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Truss rod at the heel....Why?

Discussion in 'Telecaster Discussion Forum' started by Silverman, Feb 17, 2018.

  1. boris bubbanov

    boris bubbanov Tele Axpert Ad Free Member

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    They were fooling with the way that the body, and the routing, was accomplished, around that time.

    We see just a few years later, these strange shaped Fender Tele bodies and this, I am told, was because the old routing approach would not accommodate the new tools they were using. Especially 72, 73 and 74 on.

    So, I'm prepare to guess, maybe that's why the "new" routing shape happened there in 1968/69. Seriously, I never wondered to myself why it had changed, and this is all I can think of. Anyone else have any ideas? Now, I'd love to figure this out.
     
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  2. flyingbanana

    flyingbanana Poster Extraordinaire

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    There are some guys, like Walter Trout for example. He understands that some things just work, but not why. For example, when I built him a guitar, he wanted the truss rod adjust down at the heel. I asked him why, but he said, "I just do mang." :D

    I'm just guessing, although I've made about 12 necks now with truss rod adjustment at the heel. My hypothesis, is that there is far more meat at the heel end of a neck, as opposed to up at the headstock. Yeah, I know they're pretty beefy there too. But anyway, when a neck is all screwed down to the body, and assuming you notch the pickguard or loosen it to get at the screw, you simply have way more rigidity there. Nothing is moving anywhere. When you adjust up at the neck, you are pulling away from the body, and maybe that's something right there. Again, just my thoughts. But what do I know. People seem to prefer em when I explain it that way.
     
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  3. boris bubbanov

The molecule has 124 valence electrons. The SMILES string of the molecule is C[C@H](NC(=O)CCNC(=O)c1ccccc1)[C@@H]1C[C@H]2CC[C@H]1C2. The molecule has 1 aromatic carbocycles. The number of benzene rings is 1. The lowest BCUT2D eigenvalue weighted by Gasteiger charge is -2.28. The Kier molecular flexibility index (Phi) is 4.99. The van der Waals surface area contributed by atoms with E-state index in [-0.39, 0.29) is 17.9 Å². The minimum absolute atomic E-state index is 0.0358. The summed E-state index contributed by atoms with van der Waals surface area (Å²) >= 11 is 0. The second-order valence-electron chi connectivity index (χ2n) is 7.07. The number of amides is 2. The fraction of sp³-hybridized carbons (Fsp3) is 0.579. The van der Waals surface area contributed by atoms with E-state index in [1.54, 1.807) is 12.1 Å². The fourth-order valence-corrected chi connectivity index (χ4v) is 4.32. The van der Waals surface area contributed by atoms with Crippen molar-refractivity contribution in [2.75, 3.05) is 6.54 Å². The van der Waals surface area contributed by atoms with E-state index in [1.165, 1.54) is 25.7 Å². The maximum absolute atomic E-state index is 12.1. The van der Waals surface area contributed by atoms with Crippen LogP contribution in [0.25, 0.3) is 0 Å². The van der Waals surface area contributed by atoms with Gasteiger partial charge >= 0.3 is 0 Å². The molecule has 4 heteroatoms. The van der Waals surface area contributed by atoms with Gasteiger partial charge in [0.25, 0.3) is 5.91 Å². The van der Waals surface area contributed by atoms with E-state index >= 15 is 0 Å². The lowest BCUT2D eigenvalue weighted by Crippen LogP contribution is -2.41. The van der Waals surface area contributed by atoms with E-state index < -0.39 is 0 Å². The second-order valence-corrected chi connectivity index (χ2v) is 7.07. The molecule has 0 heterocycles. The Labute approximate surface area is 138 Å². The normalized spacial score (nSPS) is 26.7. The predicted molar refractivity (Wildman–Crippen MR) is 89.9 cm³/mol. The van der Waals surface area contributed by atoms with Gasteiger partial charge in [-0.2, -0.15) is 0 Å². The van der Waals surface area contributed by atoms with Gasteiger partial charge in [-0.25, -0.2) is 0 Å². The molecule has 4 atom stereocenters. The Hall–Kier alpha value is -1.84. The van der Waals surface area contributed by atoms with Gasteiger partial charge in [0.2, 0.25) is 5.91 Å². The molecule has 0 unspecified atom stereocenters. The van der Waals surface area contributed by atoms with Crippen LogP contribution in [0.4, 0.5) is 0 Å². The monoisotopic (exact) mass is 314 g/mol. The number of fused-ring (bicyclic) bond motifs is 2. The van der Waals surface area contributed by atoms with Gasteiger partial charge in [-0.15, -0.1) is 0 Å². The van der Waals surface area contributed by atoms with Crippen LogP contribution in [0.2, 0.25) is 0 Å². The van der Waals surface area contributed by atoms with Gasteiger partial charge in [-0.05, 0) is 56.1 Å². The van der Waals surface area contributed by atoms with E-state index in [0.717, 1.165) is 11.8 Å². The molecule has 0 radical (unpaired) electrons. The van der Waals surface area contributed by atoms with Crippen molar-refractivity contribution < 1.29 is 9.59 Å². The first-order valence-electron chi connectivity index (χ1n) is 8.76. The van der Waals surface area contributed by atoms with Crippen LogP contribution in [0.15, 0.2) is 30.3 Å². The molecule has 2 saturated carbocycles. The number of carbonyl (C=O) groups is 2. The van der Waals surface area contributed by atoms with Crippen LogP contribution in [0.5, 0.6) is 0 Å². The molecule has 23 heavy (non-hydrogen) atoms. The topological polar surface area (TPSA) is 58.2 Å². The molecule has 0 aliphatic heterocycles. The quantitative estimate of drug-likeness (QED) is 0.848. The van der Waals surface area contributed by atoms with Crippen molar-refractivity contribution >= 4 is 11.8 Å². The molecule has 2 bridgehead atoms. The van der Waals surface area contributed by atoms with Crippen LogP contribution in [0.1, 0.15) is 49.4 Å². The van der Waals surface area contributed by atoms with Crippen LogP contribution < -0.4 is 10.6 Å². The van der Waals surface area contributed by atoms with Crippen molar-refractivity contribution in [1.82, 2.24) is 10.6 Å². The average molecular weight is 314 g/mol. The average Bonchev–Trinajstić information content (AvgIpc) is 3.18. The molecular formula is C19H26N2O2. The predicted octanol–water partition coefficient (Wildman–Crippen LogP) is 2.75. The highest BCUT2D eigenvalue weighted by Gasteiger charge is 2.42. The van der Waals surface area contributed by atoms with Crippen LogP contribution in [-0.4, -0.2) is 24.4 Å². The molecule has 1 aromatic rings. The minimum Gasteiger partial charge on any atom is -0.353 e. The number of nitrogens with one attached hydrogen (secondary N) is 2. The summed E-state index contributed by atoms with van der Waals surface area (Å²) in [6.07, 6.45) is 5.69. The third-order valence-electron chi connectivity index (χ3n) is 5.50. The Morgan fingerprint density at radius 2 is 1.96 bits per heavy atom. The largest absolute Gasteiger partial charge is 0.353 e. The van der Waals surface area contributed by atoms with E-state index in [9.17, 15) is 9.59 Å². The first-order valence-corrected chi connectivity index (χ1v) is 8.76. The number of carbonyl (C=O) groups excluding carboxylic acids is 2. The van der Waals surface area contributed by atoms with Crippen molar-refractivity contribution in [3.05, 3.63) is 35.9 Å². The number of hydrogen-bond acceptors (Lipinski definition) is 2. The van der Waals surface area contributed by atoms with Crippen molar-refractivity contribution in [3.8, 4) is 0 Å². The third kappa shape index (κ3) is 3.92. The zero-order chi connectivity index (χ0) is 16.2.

boris bubbanov Tele Axpert Ad Free Member

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    So glad to see Walter Trout getting his health back. He sounds great.
     
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  4. Beatbx

    Beatbx Tele-Meister

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    As a builder, I prefer the adjustment at the heel. As a player, I like it at the headstock (with bolt on necks.) The heel adjust anchors the truss rod deeper in the neck pocket and doesn’t hollow things out at the headstock. It does look neater too. I’ve gotten my method of neck removal down pretty quick so it’s not a big deal but still not as quick as a headstock adjustment. There is no absolutely superior approach. We just have to find our preferences.
     
  5. telemnemonics

    telemnemonics Telefied Ad Free Member

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    Yeah and cars should have the spark plugs and oil pan drain plug right on the dashboard so we can fiddle endlessly with adjustments that should seldom need to be touched.

    I see far more ruined truss rods at the headstock, probably because hobbyist guitar players assume it's another knob to fiddle with.
    The hex head or socket gets stripped, the threads get stripped, the rod gets tightened so far that the board bulges and the rod runs out of threads.

    I also find that I read lots of great reviews about cheap import guitars, but when I buy one it seems like the truss rod needs frequent adjustment to keep the neck straight enough to play well.